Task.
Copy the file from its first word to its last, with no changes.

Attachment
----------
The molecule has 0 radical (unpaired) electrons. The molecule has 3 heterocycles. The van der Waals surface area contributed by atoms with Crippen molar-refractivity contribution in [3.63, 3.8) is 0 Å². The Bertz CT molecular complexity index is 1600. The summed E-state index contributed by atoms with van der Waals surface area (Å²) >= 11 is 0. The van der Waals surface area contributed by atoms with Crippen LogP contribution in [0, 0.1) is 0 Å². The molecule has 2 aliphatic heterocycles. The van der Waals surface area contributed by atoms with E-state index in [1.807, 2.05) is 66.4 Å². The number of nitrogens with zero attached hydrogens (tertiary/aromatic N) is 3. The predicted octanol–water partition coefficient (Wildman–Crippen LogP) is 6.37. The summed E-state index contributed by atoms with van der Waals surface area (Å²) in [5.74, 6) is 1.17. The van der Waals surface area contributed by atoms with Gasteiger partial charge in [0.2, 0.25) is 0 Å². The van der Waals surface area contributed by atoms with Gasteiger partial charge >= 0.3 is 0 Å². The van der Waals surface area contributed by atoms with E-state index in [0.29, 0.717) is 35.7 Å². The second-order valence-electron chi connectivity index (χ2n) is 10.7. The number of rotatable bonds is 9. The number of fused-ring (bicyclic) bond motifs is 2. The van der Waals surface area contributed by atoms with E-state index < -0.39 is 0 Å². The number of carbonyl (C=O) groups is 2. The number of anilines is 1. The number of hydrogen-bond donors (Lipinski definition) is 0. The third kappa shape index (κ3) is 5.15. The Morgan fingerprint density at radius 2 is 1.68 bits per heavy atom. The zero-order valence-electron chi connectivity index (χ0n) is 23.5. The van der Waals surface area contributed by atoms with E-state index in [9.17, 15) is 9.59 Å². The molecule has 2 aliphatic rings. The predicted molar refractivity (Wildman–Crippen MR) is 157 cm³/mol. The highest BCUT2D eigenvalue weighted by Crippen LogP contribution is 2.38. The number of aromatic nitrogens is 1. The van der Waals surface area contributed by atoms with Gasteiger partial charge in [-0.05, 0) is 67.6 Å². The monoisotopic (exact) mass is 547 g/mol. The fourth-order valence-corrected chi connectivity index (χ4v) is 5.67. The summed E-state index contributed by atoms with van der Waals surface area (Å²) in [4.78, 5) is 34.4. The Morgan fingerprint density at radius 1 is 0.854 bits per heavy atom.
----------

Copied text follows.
The molecule has 0 radical (unpaired) electrons. The molecule has 3 heterocycles. The van der Waals surface area contributed by atoms with Crippen molar-refractivity contribution in [3.63, 3.8) is 0 Å². The Bertz CT molecular complexity index is 1600. The summed E-state index contributed by atoms with van der Waals surface area (Å²) >= 11 is 0. The van der Waals surface area contributed by atoms with Crippen LogP contribution in [0, 0.1) is 0 Å². The molecule has 2 aliphatic heterocycles. The van der Waals surface area contributed by atoms with E-state index in [1.807, 2.05) is 66.4 Å². The number of nitrogens with zero attached hydrogens (tertiary/aromatic N) is 3. The predicted octanol–water partition coefficient (Wildman–Crippen LogP) is 6.37. The summed E-state index contributed by atoms with van der Waals surface area (Å²) in [5.74, 6) is 1.17. The van der Waals surface area contributed by atoms with Gasteiger partial charge in [0.2, 0.25) is 0 Å². The van der Waals surface area contributed by atoms with Gasteiger partial charge >= 0.3 is 0 Å². The van der Waals surface area contributed by atoms with E-state index in [0.29, 0.717) is 35.7 Å². The second-order valence-electron chi connectivity index (χ2n) is 10.7. The number of rotatable bonds is 9. The number of fused-ring (bicyclic) bond motifs is 2. The van der Waals surface area contributed by atoms with E-state index < -0.39 is 0 Å². The number of carbonyl (C=O) groups is 2. The number of anilines is 1. The number of hydrogen-bond donors (Lipinski definition) is 0. The third kappa shape index (κ3) is 5.15. The Morgan fingerprint density at radius 2 is 1.68 bits per heavy atom. The zero-order valence-electron chi connectivity index (χ0n) is 23.5. The van der Waals surface area contributed by atoms with E-state index in [9.17, 15) is 9.59 Å². The molecule has 2 aliphatic rings. The predicted molar refractivity (Wildman–Crippen MR) is 157 cm³/mol. The highest BCUT2D eigenvalue weighted by Crippen LogP contribution is 2.38. The number of aromatic nitrogens is 1. The van der Waals surface area contributed by atoms with Gasteiger partial charge in [-0.05, 0) is 67.6 Å². The monoisotopic (exact) mass is 547 g/mol. The fourth-order valence-corrected chi connectivity index (χ4v) is 5.67. The summed E-state index contributed by atoms with van der Waals surface area (Å²) in [4.78, 5) is 34.4. The Morgan fingerprint density at radius 1 is 0.854 bits per heavy atom.